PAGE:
As we head towards the Autumn 2018 Budget, there are more pressures than usual on the Chancellor to set out a clear path financially for the UK. As a key element of the new Budget, the housing market is in need of some good news. Across all types of housing – from social and private rental homes to owner-occupation – the UK is currently facing a housing crisis, with too few homes available at an affordable price and decent quality.
Evidence from research carried out by the Centre on Household Assets and Savings Management (CHASM), at the University of Birmingham, on behalf of social housing provider Vivid Homes suggests that good news in the 2018 Budget will need to be more than just promised investment in more housing. It will also require a policy shift. Policies will need to expand from Britain’s current preoccupation with owner-occupation (affirmed in last year’s Budget, with the Chancellor’s promise to make homeownership a ‘reality, not a dream’) to also encompass the vital role played by social housing in encouraging positive wellbeing for many UK citizens.
A fairer and more economically efficient housing strategy would address the needs of all types of housing and recognise that home ownership is not the only type of housing in which people can be happy in. Accepting this may be a leap of faith for politicians and policy-makers who are wedded to the idea that homeownership is the only natural choice for anyone with the necessary finances, but research from CHASM highlights not only the social value of other forms of housing, but also the positive emotional impact such housing has on the lives of those that live in them.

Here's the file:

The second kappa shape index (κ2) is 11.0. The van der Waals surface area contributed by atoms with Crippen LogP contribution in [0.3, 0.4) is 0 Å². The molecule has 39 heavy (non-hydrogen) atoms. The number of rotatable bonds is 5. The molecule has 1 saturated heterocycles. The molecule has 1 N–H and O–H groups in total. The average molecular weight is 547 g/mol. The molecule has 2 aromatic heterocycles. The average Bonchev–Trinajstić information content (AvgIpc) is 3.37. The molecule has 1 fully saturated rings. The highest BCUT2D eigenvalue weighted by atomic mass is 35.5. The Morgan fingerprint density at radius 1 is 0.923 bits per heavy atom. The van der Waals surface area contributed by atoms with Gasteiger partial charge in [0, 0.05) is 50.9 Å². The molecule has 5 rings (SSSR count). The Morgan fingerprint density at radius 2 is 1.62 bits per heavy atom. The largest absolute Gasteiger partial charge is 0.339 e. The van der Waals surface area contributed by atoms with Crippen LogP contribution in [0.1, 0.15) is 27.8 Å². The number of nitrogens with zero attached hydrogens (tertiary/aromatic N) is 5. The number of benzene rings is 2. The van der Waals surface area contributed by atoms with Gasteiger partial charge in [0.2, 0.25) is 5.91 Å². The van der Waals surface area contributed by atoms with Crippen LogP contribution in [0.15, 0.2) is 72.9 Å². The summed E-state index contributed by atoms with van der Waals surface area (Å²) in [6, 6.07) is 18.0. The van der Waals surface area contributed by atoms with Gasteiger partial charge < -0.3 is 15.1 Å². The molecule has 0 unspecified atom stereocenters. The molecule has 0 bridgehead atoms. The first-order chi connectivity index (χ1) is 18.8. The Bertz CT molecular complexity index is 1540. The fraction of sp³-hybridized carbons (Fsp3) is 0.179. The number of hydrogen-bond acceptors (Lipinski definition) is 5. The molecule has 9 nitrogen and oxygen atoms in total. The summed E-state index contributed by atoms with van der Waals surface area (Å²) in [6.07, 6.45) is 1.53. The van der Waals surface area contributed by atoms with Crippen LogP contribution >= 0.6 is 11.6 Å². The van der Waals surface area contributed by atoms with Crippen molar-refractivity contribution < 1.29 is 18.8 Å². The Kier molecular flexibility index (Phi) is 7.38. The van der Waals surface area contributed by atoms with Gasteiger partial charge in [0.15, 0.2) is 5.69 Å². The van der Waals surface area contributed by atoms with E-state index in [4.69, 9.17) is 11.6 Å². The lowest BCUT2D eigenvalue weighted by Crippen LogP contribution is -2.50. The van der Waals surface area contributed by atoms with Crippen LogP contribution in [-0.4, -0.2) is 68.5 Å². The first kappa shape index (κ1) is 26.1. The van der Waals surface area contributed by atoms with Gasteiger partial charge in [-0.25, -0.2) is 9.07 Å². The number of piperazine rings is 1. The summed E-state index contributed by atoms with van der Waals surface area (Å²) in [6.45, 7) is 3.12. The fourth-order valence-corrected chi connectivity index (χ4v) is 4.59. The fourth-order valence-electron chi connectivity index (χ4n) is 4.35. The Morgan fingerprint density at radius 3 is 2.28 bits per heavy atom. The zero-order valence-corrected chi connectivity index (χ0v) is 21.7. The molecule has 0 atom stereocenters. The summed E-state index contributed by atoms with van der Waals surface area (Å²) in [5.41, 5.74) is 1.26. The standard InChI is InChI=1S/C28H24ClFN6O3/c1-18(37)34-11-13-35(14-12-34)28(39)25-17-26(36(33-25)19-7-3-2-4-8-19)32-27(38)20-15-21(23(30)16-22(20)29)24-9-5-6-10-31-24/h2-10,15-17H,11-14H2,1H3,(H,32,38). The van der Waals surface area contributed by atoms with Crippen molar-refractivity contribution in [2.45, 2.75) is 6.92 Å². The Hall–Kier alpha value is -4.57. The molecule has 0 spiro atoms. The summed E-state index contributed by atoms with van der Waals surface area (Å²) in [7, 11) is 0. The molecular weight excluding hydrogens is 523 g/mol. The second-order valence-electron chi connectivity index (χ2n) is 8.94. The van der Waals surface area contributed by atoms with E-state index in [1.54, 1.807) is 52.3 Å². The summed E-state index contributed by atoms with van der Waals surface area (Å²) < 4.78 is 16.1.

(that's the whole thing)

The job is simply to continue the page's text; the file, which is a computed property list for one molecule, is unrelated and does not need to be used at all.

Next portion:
Over the last 18 months, CHASM has undertaken several large-scale surveys asking people about their housing experiences and their personal wellbeing. The research has found that, contrary to dominant narratives about social housing only being used as a last resort for the most vulnerable, those who live in social housing may actually fare better than if they become owner-occupiers. From a study of social tenants and owner-occupiers in the South East, we discovered that social renters are actually seven percentage points less likely to be anxious than owner-occupiers. Perhaps less surprisingly, a related study we undertook in the South West in partnership with researchers from East Devon District Council and LiveWest Housing shows that social renters have much better levels of wellbeing than many in the private rental sector.
From this evidence, it is clear that we need to move away from thinking about social housing as if it is a drag on life-chances and detrimental to wellbeing. On the contrary, our evidence suggests that it is positive for the whole of the UK’s society and therefore needs to feature suitably in government spending plans. In the post-Grenfell world, the need to address the housing crisis must be seen beyond the confines of academic research and debate and enforced strongly at a policy level.
In follow-up interviews in the South West and the South East, one of the strongest themes to emerge is that it is not ownership per se that people value, but the emotional security that comes with having a stable home. With a private rental sector dogged by poor quality and insecurity, government should be looking at strengthening tenancy rights in this sector. Now more than ever, we should be thinking about an expansion of a more inclusive and flexible social sector that can provide this highly prized security to more households, many of whom may well find that it suits their needs better than the ‘dream’ of ownership.